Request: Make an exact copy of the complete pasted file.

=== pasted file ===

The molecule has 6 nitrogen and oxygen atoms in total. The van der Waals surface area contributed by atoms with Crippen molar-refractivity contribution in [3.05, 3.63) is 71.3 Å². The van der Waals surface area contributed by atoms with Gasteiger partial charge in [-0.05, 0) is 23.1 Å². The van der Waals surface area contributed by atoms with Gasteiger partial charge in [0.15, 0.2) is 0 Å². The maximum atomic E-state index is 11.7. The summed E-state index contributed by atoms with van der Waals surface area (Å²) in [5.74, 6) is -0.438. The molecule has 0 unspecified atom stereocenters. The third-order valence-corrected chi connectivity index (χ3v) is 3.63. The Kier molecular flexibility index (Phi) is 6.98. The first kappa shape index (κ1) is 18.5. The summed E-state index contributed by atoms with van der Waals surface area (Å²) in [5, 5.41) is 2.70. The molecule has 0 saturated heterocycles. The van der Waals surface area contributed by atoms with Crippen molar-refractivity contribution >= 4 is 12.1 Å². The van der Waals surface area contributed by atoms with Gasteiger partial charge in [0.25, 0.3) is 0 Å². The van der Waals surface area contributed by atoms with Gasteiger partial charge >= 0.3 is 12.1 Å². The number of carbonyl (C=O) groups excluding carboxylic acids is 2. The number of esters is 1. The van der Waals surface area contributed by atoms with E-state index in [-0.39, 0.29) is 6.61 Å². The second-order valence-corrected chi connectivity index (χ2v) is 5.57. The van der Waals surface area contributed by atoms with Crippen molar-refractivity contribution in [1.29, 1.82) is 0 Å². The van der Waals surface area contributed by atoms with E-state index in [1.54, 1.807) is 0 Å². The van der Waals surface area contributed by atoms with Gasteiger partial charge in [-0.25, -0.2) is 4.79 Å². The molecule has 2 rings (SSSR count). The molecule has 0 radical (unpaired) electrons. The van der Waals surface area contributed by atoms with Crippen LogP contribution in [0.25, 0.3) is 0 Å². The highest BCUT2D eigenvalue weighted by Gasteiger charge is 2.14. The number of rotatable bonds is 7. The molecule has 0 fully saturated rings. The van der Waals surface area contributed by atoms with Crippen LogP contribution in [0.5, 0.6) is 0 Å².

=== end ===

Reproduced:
The molecule has 6 nitrogen and oxygen atoms in total. The van der Waals surface area contributed by atoms with Crippen molar-refractivity contribution in [3.05, 3.63) is 71.3 Å². The van der Waals surface area contributed by atoms with Gasteiger partial charge in [-0.05, 0) is 23.1 Å². The van der Waals surface area contributed by atoms with Gasteiger partial charge in [0.15, 0.2) is 0 Å². The maximum atomic E-state index is 11.7. The summed E-state index contributed by atoms with van der Waals surface area (Å²) in [5.74, 6) is -0.438. The molecule has 0 unspecified atom stereocenters. The third-order valence-corrected chi connectivity index (χ3v) is 3.63. The Kier molecular flexibility index (Phi) is 6.98. The first kappa shape index (κ1) is 18.5. The summed E-state index contributed by atoms with van der Waals surface area (Å²) in [5, 5.41) is 2.70. The molecule has 0 saturated heterocycles. The van der Waals surface area contributed by atoms with Crippen molar-refractivity contribution >= 4 is 12.1 Å². The van der Waals surface area contributed by atoms with Gasteiger partial charge in [0.25, 0.3) is 0 Å². The van der Waals surface area contributed by atoms with Gasteiger partial charge >= 0.3 is 12.1 Å². The number of carbonyl (C=O) groups excluding carboxylic acids is 2. The number of esters is 1. The van der Waals surface area contributed by atoms with E-state index in [-0.39, 0.29) is 6.61 Å². The second-order valence-corrected chi connectivity index (χ2v) is 5.57. The van der Waals surface area contributed by atoms with Crippen molar-refractivity contribution in [1.29, 1.82) is 0 Å². The van der Waals surface area contributed by atoms with E-state index in [1.54, 1.807) is 0 Å². The van der Waals surface area contributed by atoms with Gasteiger partial charge in [-0.25, -0.2) is 4.79 Å². The molecule has 2 rings (SSSR count). The molecule has 0 radical (unpaired) electrons. The van der Waals surface area contributed by atoms with Crippen LogP contribution in [0.25, 0.3) is 0 Å². The highest BCUT2D eigenvalue weighted by Gasteiger charge is 2.14. The number of rotatable bonds is 7. The molecule has 0 fully saturated rings. The van der Waals surface area contributed by atoms with Crippen LogP contribution in [0.5, 0.6) is 0 Å².